Validation of the ACR/EULAR classification criteria for systemic sclerosis in patients with early scleroderma.
Rheumatol Int 2017 Nov 17;37(11):1825-1833. Epub 2017 Aug 17.
Rheumatology Division, Escola Paulista de Medicina, Universidade Federal de São Paulo, Rua Botucatu 740, 3º andar, São Paulo, SP, 04023-062, Brazil.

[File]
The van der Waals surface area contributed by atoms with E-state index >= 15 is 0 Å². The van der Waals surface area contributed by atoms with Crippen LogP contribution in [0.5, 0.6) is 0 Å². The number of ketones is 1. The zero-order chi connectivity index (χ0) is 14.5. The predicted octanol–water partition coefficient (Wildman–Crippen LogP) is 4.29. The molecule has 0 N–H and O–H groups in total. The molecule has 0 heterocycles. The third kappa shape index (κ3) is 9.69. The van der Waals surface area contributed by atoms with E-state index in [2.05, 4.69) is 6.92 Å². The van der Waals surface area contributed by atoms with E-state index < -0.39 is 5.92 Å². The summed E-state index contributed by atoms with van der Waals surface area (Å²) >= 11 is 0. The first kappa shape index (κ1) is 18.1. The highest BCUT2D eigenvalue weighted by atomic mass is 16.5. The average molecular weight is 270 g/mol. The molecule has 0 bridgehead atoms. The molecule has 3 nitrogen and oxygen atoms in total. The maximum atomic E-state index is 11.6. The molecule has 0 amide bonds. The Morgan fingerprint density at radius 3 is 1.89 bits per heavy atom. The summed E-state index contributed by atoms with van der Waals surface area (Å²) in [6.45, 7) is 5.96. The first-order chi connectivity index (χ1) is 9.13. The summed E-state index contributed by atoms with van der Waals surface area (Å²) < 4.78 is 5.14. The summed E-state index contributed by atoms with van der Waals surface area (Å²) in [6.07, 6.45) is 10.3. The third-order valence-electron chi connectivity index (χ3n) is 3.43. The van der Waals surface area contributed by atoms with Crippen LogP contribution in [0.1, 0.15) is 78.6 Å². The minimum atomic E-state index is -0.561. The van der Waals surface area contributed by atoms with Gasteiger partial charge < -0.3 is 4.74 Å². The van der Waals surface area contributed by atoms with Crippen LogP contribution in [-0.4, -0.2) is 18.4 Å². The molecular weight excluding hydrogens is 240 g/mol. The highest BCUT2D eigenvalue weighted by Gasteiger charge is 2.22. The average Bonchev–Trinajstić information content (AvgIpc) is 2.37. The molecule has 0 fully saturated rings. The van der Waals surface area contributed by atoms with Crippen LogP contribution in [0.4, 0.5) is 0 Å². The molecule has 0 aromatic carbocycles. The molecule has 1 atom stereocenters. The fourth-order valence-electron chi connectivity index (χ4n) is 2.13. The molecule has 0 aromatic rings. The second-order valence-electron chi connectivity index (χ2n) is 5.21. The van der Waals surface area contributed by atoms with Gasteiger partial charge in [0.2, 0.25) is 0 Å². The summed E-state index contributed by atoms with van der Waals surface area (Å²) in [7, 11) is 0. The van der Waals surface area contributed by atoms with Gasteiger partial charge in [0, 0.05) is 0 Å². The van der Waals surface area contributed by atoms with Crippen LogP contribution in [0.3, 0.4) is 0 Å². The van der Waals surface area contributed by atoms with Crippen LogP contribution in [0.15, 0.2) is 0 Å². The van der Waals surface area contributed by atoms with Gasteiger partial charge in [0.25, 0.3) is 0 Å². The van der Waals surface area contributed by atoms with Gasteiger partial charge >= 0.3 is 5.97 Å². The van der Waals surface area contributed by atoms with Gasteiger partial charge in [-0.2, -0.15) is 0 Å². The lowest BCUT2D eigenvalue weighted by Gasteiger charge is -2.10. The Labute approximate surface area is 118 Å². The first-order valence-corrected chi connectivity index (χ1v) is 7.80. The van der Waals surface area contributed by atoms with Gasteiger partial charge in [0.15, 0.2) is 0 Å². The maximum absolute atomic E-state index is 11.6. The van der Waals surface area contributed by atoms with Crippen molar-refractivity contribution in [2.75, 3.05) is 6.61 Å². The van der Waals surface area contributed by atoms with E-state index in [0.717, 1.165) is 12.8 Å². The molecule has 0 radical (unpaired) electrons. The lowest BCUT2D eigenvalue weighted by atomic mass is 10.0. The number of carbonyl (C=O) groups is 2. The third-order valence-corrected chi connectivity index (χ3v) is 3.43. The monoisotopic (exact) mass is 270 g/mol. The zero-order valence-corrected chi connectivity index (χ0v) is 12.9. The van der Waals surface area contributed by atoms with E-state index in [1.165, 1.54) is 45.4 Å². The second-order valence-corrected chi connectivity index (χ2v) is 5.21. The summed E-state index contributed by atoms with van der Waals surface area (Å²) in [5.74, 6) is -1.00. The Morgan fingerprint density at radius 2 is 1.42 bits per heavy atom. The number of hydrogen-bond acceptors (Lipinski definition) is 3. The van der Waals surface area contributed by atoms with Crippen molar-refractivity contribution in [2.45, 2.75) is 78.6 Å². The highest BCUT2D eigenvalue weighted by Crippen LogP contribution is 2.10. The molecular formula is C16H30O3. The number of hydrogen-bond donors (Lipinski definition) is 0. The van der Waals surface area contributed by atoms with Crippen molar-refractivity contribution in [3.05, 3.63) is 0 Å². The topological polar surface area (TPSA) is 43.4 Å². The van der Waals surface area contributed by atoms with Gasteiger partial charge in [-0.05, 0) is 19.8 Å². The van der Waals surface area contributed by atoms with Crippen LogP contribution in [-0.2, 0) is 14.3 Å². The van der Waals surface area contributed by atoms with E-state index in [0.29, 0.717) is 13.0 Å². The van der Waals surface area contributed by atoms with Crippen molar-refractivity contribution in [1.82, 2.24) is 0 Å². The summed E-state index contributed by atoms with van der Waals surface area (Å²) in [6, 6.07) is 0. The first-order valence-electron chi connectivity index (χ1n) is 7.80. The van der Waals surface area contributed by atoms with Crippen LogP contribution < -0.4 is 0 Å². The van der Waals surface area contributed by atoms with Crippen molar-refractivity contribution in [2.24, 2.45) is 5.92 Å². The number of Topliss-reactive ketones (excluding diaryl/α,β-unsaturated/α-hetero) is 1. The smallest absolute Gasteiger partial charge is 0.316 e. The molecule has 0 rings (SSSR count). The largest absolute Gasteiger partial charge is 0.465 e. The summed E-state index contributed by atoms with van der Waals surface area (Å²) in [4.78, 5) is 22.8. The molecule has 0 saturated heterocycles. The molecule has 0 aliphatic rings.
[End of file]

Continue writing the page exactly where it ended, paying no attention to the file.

The aim of this study was to validate the 2013 ACR/EULAR classification criteria for systemic sclerosis (SSc) in patients with SSc, including patients with early SSc. Fifty-six consecutive patients with early SSc (2001 LeRoy and Medsger criteria), 122 patients with established SSc (1980 ACR classification criteria), and 141 patients with SSc-like disorders were included in this cross-sectional study. The diagnostic performance of the 2013 ACR/EULAR criteria was compared with the 1980 ACR criteria in several subsets of patients. The performance of individual variables was also obtained. Receiver operating characteristic (ROC) curves and optimal cut-off values were computed. The sensitivity and specificity in the whole cohort of 178 SSc patients were 77.6 and 98.5%, respectively, using the 2013 ACR/EULAR criteria and 68.5 and 100%, respectively, using the 1980 ACR criteria. Twenty-eight percent of the patients with early SSc met the 2013 ACR/EULAR criteria. Among the patients with early SSc, 53% of those who had Raynaud's phenomenon, abnormal capillaroscopy and positive SSc-related antibodies met the 2013 ACR/EULAR criteria. The area under the ROC curve was 0.975 (95% confidence interval 0.962-0.987). The best cut-off value for the total score was ≥8 (sensitivity 82%; specificity 97.9%). The individual variables with the highest specificity values were proximal skin thickening, sclerodactyly (specificity 100%), telangiectasia and SSc-related antibodies (specificity 98.6%). Raynaud's phenomenon had the best sensitivity (99.4%) but had low specificity (4.2%). In conclusion, the 2013 ACR/EULAR classification criteria showed high accuracy and increased sensitivity in the classification of patients with early SSc.